October 10, 2022
More than 10 million used syringes were collected by a Kensington-based nonprofit over a recent 12-month stretch – the latest evidence that the opioid crisis has grown substantially since the COVID-19 pandemic began.
Prevention Point has offered drug users clean syringes in exchanged for used ones since its founding in 1991, an effort aimed at preventing diseases like HIV. But in a first, the number of used syringes collected by its syringe services program outnumbered the new ones it distributed over the last fiscal year, which ended June 30.
The syringes are collected by staff throughout the Kensington area and during community cleanups. People also can bring used syringes to Prevention Point's headquarters, at 2913 Kensington Ave., or eight city locations serviced by the organization's mobile teams.
Last year, Prevention Point distributed 8.8. million syringes. The organization also provides medical care, homeless outreach, harm reduction services and overdose prevention education.
"You would have probably assumed that we would see a drop right in the number of people using opioids, but that's not true," Executive Director José Benitez told WHYY. "What we did see is this exponential growth in people who are using opioids at this particular point."
Prevention Point provided syringes to 36,000 people over the last year – three times the total from 2019. In the last three years, the number of people seeking medication treatment for opioid use disorder increased by 845%.
As part of its overdose prevention efforts, Prevention Point provided 2,226 overdose trainings to volunteers and community outreach workers, and distributed 33,619 free doses of Narcan — a nasal spray used to treat overdoses.
Substance use and drug overdoses have increased nationwide since the COVID-19 pandemic began in March 2020, according to the National Institute on Drug Abuse.
Though testing for prescription and other illicit drugs dropped by 70% near the beginning of the pandemic, as most people were isolated in their homes, positive test results for fentanyl and heroin increased by 35% and 44%, respectively, research shows. Alcohol and cannabis use also increased during the pandemic, particularly among people with pre-existing mental health issues.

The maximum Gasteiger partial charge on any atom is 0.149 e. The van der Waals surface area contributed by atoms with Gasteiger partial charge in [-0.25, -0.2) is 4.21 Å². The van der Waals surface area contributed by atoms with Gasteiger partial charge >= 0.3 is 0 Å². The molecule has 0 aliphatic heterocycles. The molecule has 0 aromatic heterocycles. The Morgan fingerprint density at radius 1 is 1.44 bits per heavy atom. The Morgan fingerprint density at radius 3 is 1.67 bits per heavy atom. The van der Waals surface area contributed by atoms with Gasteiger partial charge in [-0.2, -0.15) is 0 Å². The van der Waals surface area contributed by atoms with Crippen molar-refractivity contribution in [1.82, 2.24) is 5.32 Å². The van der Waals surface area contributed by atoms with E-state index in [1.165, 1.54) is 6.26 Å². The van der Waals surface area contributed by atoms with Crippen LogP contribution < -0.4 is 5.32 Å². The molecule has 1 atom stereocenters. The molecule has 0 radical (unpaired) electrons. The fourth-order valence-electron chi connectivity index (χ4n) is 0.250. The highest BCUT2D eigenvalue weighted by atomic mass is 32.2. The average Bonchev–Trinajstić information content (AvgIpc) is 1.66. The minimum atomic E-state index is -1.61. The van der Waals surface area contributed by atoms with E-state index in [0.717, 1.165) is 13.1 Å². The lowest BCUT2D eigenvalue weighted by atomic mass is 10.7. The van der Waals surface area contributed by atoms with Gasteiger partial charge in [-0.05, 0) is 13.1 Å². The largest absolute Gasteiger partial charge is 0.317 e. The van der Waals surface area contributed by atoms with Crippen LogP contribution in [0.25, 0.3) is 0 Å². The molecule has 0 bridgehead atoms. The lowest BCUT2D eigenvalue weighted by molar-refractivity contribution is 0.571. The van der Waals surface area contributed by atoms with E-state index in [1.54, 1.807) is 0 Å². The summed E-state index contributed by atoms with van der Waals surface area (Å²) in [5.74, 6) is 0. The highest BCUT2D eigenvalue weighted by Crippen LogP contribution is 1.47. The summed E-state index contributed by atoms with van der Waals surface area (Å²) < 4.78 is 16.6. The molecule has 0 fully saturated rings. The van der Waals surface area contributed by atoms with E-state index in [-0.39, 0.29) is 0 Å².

The addiction treatment organization Gaudenzia — which has programs in Pennsylvania, Delaware, Maryland and Washington, D.C. — observed a 30% increase in polysubstance use among addiction treatment patients in the region.
Polysubstance use – intentionally or unintentionally using more than one drug at the same time – can be unpredictable and deadly, according to the U.S. Centers for Disease Control and Prevention.
"The data shows that certainly coming out of the pandemic, we have the twindemic," said Delaware Lt. Gov. Bethany Hall-Long. "We continue to have an increase in co-occurring disorders. The data is telling us that persons have been turning to polysubstance use of meth, crack and cocaine, which are now being laced even more with deadly fentanyl — a trend for which we had not necessarily seen."
Drug overdoses have increased in Philadelphia since the pandemic started, killing 1,214 people in 2020. There were another 1,274 fatal overdoses in Philadelphia in 2021, based on preliminary numbers. Across Pennsylvania, 5,326 people died of overdose last year.
The proliferation of fentanyl — a synthetic opioid often mixed with other drugs — has contributed to the national increase in overdoses. In 2020, 81% of drug overdose deaths involved fentanyl. City health officials have warned residents that fentanyl is "in everything," meaning anyone who uses illicit drugs could be at risk.
To celebrate its 30th anniversary and raise funds for expanded services, Prevention Point is hosting a cocktail party with music and a silent auction at Globe Dye Works in Frankford on Tuesday, Oct. 18, from 6-9 p.m. All proceeds will support Prevention Point's programming, and tickets are available now.
Former Gov. Ed Rendell will be honored with a Founders' Award, and co-founder and street activist Jose DeMarco will be honored with the Judy Porter Award.
At the time of Prevention Point's founding, it was illegal to posses syringes in Philadelphia. After lobbying efforts made by the organization, in 1992 Rendell – then the city's mayor – signed an executive order legalizing the possession of syringes and overriding state law.